>I have been looking forward to trying out Apple's AirPods since they were first announced on September 7, 2016. Originally scheduled to ship in October, Apple finally shipped a very small quantity in late December, and a limited number have been released since then. The pair that I ordered online in mid-December arrived at my office the morning of January 5, and according to the Is In Stock website, around 220 Apple Stores around the world briefly had limited inventory on January 5, although many stores ran out of stock after just a few minutes. (Apparently, the factory in China sent out one big shipment last week on the morning of January 4.) AirPods are still very hard to obtain, but it is slowly becoming more possible to get them (if you are lucky), and hopefully it won't be long before they are more widely available. So that leaves one question: should you get them?
Yes. Yes you should. If you ever use headphones for anything on your iPhone — phone calls, music, podcasts, videos, you name it — I think that these are the best headphones that you can get. More than that, they are a perfect demonstration of what makes Apple such an amazing company.
Wireless is better
The marquee feature of this product — the "air" in AirPods — is that they are wireless. This makes them better headphones for numerous reasons.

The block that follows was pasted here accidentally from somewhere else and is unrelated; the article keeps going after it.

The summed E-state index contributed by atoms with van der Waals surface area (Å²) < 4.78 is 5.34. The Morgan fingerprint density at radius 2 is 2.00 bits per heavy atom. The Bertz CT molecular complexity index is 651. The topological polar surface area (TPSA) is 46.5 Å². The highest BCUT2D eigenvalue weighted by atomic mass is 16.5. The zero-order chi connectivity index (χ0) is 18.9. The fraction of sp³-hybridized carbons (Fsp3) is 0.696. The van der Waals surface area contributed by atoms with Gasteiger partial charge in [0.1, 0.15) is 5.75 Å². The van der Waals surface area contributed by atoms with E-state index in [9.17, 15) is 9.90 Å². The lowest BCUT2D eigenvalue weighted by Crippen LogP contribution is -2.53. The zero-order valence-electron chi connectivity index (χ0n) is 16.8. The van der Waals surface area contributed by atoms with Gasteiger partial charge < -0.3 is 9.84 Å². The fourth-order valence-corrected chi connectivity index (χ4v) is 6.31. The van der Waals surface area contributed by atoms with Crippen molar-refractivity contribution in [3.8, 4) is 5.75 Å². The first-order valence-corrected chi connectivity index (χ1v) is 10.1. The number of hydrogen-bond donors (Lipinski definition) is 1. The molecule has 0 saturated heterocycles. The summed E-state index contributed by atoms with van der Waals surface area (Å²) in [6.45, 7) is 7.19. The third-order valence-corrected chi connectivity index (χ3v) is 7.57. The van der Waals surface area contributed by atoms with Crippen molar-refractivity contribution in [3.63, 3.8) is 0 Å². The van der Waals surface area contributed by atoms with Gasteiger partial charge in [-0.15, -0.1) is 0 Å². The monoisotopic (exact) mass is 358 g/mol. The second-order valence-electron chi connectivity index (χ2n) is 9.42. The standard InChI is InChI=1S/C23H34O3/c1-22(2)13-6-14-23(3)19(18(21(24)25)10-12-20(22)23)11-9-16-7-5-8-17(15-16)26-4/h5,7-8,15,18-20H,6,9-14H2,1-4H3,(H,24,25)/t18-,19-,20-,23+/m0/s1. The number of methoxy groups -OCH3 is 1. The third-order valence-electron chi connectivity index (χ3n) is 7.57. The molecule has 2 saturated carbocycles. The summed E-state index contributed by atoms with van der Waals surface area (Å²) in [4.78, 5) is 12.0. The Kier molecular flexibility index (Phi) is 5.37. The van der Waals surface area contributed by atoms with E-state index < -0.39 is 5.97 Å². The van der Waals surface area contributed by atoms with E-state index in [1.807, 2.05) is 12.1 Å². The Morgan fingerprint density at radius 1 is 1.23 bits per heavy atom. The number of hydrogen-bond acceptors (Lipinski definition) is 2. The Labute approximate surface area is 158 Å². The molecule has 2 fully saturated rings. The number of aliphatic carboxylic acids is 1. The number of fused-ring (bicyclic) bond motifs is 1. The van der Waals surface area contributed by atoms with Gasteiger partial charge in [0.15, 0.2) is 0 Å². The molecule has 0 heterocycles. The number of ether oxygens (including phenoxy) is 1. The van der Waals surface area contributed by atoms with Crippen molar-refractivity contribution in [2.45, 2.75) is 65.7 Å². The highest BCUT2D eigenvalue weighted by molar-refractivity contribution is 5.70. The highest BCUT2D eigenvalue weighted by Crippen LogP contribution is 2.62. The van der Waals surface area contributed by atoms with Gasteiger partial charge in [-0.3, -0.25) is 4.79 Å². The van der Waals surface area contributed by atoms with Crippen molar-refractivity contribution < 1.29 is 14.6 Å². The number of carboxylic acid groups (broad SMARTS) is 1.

First, it is a lot less hassle to not have a cord running from your head to your iPhone. You don't need to keep your iPhone reasonably close to your head, such as in your shirt pocket, so that the cord can reach. And you don't have to worry about pulling the cord by accident or having it catch on something. You also don't have to worry about the cord swinging around when you are exercising or even just taking a long walk. Good riddance to cords.
Second, you don't have to worry about your headphone cords getting tangled while they are in your pocket, briefcase, purse, etc.
Third, wireless means that you don't have to keep your iPhone on your body to listen to it. You can leave your iPhone in one location in a room and then walk around, listening to the sounds through the AirPods. Indeed, while there is always a limit to how far you can go with a Bluetooth speaker of any kind (usually not much more than a room), the range of AirPods is impressive. I have other Bluetooth headphones that stop working once I go outside and hit a certain point in my yard, but the AirPods let me go much farther.